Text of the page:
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Top 100 charities' fundraising growth hit by 'harsh climate'

24 Mar 2017 News

Fundraising income for the UK's top 100 fundraising charities grew by just 2.3 per cent in the year to March 2016, “the lowest rate for six years”, according to a report.

The Top 100 Fundraising Charities Spotlight, published annually by Charity Financials, showed that the top 100 fundraising charities had total fundraising income of £5.4bn in the year. However it said the real terms growth was the slowest for six years.

The largest charities have continued to grow faster than the rest - a trend which has continued for several years. Median growth among the top 25 charities was 3.1 per cent. Among the bottom 25 charities it was just 1.4 per cent.

Animal charities and religious charities showed the fastest growth.

Cathy Pharoah, director of the Centre for Charitable Giving and Philanthropy Research at Cass Business School, and author of the report, said the slow overall growth showed that “the harsh climate for fundraising is taking a toll” on the fundraising sector.

Top 10 fundraising charities in 2015/16

The report showed that seven of the top ten fundraising charities in the UK held on to their “places in the table, in the same order” as they had done the year before.

Cancer Research UK was the largest charity in terms of fundraised income for the sixth year in a row since 2010/11. The British Heart Foundation was identified as being the second largest fundraising organisation, with Macmillan, Oxfam, RNLI, Sightsavers International and the British Red Cross all holding on to their places from the previous year.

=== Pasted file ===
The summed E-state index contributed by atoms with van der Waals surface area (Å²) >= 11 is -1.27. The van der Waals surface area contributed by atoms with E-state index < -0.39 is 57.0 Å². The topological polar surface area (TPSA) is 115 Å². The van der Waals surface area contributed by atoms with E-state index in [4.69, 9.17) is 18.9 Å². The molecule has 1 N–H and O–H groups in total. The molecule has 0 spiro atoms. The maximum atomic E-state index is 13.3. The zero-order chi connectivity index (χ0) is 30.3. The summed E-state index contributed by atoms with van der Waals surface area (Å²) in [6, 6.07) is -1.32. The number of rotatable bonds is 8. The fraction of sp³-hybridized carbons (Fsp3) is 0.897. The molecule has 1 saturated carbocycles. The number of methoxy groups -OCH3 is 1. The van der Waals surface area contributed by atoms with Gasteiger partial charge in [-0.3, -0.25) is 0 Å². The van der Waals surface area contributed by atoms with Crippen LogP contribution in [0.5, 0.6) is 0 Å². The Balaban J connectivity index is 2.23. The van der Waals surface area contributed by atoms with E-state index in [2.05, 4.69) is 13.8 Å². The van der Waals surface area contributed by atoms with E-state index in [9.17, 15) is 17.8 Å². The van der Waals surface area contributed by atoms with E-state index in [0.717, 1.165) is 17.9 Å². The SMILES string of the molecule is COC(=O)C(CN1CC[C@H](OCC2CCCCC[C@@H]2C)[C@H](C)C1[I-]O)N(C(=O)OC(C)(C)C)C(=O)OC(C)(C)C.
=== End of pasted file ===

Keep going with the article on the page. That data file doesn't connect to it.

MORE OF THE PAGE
Save the Children was identified as the eighth largest fundraising charity in the UK, rising one place from 2014/15, leapfrogging the Salvation Army Trust. NSPCC was the only charity to come from outside of the top 10 in 2014/15, having jumped one place.

Religious organisations dominate ‘UK’s fastest growing’ charities

According to the report, “faith-based charities dominated the fastest-growing” fundraising organisations in 2015/16, with The Watch Tower Bible and Tract Society of Britain being identified as the fastest growing charity in the UK based on voluntary fundraised income.

The Watch Tower Bible and Tract Society of Britain grew its fundraised income by 69 per cent in real terms in 2015/16.

Religious organisation in general have showed “a steady growth in fundraising income over the 2010-2016 period,” which the report said may be “partly related to the causes they serve and, for example, the high media profile around international humanitarian needs generated from recent global conflicts”.

Future outlook

The report concluded that 2015/16 results showed “that pressures in the funding environment have indeed affected charity growth, and there is little to suggest htat this might change in the immediate future”.

However, charity income growth was closely linked to “World Bank estimates of UK growth of 2.2 per cent in 2015” which showed that charities faced a period of “constraint and challenge” as opposed to a “catastrophic collapse or cliff-edge”.  

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